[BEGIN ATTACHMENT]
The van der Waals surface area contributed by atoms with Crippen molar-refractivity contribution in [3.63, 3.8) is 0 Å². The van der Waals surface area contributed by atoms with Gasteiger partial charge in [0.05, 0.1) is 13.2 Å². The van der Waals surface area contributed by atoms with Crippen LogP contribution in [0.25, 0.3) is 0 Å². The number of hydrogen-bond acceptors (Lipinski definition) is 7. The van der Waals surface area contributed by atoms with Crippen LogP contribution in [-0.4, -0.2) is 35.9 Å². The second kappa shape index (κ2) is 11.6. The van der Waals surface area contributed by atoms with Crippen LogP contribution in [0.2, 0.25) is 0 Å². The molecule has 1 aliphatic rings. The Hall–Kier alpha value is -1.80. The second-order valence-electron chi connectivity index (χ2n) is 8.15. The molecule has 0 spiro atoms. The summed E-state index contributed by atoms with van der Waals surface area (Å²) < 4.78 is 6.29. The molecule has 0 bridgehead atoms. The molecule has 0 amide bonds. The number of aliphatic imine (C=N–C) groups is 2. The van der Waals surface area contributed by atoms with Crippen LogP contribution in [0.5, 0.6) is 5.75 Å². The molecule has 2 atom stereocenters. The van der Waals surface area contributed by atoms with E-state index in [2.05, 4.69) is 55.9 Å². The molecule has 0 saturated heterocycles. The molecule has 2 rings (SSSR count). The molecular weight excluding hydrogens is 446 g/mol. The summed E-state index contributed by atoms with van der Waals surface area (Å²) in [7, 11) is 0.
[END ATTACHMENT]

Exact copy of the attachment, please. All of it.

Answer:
The van der Waals surface area contributed by atoms with Crippen molar-refractivity contribution in [3.63, 3.8) is 0 Å². The van der Waals surface area contributed by atoms with Gasteiger partial charge in [0.05, 0.1) is 13.2 Å². The van der Waals surface area contributed by atoms with Crippen LogP contribution in [0.25, 0.3) is 0 Å². The number of hydrogen-bond acceptors (Lipinski definition) is 7. The van der Waals surface area contributed by atoms with Crippen LogP contribution in [-0.4, -0.2) is 35.9 Å². The second kappa shape index (κ2) is 11.6. The van der Waals surface area contributed by atoms with Crippen LogP contribution in [0.2, 0.25) is 0 Å². The molecule has 1 aliphatic rings. The Hall–Kier alpha value is -1.80. The second-order valence-electron chi connectivity index (χ2n) is 8.15. The molecule has 0 spiro atoms. The summed E-state index contributed by atoms with van der Waals surface area (Å²) < 4.78 is 6.29. The molecule has 0 bridgehead atoms. The molecule has 0 amide bonds. The number of aliphatic imine (C=N–C) groups is 2. The van der Waals surface area contributed by atoms with Crippen LogP contribution in [0.5, 0.6) is 5.75 Å². The molecule has 2 atom stereocenters. The van der Waals surface area contributed by atoms with E-state index in [2.05, 4.69) is 55.9 Å². The molecule has 0 saturated heterocycles. The molecule has 2 rings (SSSR count). The molecular weight excluding hydrogens is 446 g/mol. The summed E-state index contributed by atoms with van der Waals surface area (Å²) in [7, 11) is 0.